I ran the Orange County side of the West Orange Trail, and convinced myself I’d nail it. After all there are almost no hills and I was running far earlier than the week before, thus avoiding the heat. The run started nicely. It was cool and dark, and the warm up portion going nice and slow. The right Achilles groaned at me, but loosened up around the second mile. There were more runners than bikers at first, but as the sun rose more bikers hit the trail. Around the third mile, my upper right Achilles started tightening again. I continued my Clydesdale pace, plodding through Winter Garden and north along the West Orange Trail. The calf continued tightening at the halfway mark. After stretching it a bit, I started walking back, then running slowly.
At that point, I recalled the story of Pheidippides. It’s his experience following the Battle of Marathon where the Greeks defeated the Persians in 490 BC upon which the marathon race is based. Following the battle, Pheidippides ran the entire distance between Marathon and Athens to announce the victory, at which point he collapsed and died. This is the part that rattled in my head. He died. And he was a trained soldier. I am NOT a trained Greek soldier. We’ve previously deduced I’m not even an athlete. Yet I’m voluntarily running a race the distance of which is based upon the experience of a trained Greek soldier who dies after running it.
I also recalled the story of Achilles. And we all know what happened to him when he injured the tendon joining the heel to the calf. For those who don’t know, he died too. Granted, he died from a poisoned arrow. But he died.
I never really feared for my life. Nor do I think I'm seriously risking my life by running this thing. After the halfway point yesterday, I did contemplate the challenges over the next two months. First and foremost, to run a marathon I must get my Achilles healed (pun intended). Four weeks ago both calves / Achilles tendons caused problems. The trouble alternated back and forth between right and left at different times – so correcting this is possible. The biggest challenge is healing while continuing to work my body to the point of running 26.2 miles. And I need to run it in less than six hours. That’s when they shut down the course. In the beginning of training, I thought it’d be great to finish in less than four hours. Right now I’ll be happy to finish before everybody packs up to go home. While hobbling back, I did the math. To finish the marathon in under six hours, a runner needs to average under 13:42 per mile. From where I sit right now I’d be happy with that, which is a little bothersome.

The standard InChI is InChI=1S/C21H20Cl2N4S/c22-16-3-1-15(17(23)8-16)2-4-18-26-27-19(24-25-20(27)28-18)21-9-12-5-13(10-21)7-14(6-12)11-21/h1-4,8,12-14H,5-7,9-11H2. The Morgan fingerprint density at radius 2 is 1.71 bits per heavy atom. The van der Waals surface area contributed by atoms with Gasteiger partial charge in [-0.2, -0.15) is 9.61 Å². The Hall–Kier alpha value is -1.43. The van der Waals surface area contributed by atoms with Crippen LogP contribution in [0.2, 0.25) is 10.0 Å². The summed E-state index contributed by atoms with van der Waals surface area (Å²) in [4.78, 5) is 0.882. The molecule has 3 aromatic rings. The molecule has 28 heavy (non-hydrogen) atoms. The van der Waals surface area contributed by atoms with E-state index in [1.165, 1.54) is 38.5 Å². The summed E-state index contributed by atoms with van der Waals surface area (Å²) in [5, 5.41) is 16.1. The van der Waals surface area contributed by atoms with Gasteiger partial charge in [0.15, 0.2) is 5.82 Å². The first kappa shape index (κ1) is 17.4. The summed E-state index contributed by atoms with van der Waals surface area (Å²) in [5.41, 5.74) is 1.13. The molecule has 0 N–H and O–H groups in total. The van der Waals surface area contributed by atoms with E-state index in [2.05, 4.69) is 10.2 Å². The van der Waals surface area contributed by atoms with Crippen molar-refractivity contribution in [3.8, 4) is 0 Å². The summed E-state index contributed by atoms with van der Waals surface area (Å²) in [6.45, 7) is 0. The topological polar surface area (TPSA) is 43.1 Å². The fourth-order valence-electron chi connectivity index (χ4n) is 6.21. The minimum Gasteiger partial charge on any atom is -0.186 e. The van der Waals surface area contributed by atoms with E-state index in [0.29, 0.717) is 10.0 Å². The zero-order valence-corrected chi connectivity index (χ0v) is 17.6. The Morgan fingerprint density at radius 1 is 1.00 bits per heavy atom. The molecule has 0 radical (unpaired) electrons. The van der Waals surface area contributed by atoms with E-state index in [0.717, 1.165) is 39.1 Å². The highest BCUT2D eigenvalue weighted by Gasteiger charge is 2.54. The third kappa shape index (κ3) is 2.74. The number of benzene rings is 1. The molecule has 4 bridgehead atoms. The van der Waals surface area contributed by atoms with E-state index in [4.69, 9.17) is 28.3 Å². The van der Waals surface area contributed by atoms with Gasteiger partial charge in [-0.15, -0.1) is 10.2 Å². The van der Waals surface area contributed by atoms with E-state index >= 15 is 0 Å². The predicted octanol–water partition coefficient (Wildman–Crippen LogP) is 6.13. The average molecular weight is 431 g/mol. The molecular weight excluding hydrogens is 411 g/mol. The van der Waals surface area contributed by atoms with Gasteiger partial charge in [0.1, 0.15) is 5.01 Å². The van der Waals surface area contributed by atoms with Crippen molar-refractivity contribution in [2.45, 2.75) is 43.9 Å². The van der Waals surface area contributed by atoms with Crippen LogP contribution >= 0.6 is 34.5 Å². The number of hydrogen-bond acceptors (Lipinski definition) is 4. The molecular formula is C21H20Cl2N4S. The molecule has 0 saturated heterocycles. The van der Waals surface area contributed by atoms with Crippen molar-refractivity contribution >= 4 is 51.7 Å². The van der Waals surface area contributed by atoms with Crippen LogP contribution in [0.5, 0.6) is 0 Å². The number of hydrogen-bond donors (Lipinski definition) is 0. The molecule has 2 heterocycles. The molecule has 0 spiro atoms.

Four times I’ve trained for a marathon. I never completed training because I’ve either pushed myself too hard too early and injured myself, or I gave up because of conflicts on my calendar. I’ve never made it as far as I’ve made it now in training, and I know my body better now than I did then. On the run back, I figured if I keep the pain as tightness and prevent it from turning sharp and stabbing, I can recover.
What could have been done differently over the past couple weeks? There are two differences between this past week and the week before. The first of those weeks, my legs weren’t stressed from running twelve miles. Also the first of those weeks, considerable time was spent stretching and caring for my legs. This past week that didn’t happen – and it should’ve because of the 12-mile run. There was a false sense of progress. After all, I just ran twelve miles. I’m going to do this thing. I’m unstoppable.
When I was younger and more arrogant, I remember watching older men running slowly. I’d think, “They CAN’T be getting anything out of that. Why don’t they push themselves a bit harder?” As I grew older, I appreciated and respected the effort. They were doing something most people weren’t doing, and many weren’t able to do. Now, I am that man running slowly. While running slowly yesterday (and walking), I took great pride doing something many can’t on a sunny trail, training for something bigger than myself.
Yesterday was a beautiful day. It was cooler than last week. And while the run ended with less confidence and bravado than it started, it was still a beautiful day. And tomorrow will be another one.